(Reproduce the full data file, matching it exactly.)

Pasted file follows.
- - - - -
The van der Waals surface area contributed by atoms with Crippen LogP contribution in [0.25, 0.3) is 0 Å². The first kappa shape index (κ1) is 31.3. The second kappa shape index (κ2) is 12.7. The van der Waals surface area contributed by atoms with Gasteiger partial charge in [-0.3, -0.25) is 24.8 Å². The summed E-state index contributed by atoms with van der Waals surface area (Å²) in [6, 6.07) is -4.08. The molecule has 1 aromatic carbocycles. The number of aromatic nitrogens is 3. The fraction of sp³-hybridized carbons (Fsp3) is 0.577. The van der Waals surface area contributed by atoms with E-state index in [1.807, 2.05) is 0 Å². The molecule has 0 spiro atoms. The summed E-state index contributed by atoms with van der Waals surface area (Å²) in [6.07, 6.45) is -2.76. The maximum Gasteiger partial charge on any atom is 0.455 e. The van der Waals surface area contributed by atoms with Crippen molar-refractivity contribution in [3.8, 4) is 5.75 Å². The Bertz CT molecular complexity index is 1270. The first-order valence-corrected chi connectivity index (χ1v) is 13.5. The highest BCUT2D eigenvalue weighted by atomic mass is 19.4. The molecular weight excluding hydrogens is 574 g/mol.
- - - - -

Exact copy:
The van der Waals surface area contributed by atoms with Crippen LogP contribution in [0.25, 0.3) is 0 Å². The first kappa shape index (κ1) is 31.3. The second kappa shape index (κ2) is 12.7. The van der Waals surface area contributed by atoms with Gasteiger partial charge in [-0.3, -0.25) is 24.8 Å². The summed E-state index contributed by atoms with van der Waals surface area (Å²) in [6, 6.07) is -4.08. The molecule has 1 aromatic carbocycles. The number of aromatic nitrogens is 3. The fraction of sp³-hybridized carbons (Fsp3) is 0.577. The van der Waals surface area contributed by atoms with E-state index in [1.807, 2.05) is 0 Å². The molecule has 0 spiro atoms. The summed E-state index contributed by atoms with van der Waals surface area (Å²) in [6.07, 6.45) is -2.76. The maximum Gasteiger partial charge on any atom is 0.455 e. The van der Waals surface area contributed by atoms with Crippen molar-refractivity contribution in [3.8, 4) is 5.75 Å². The Bertz CT molecular complexity index is 1270. The first-order valence-corrected chi connectivity index (χ1v) is 13.5. The highest BCUT2D eigenvalue weighted by atomic mass is 19.4. The molecular weight excluding hydrogens is 574 g/mol.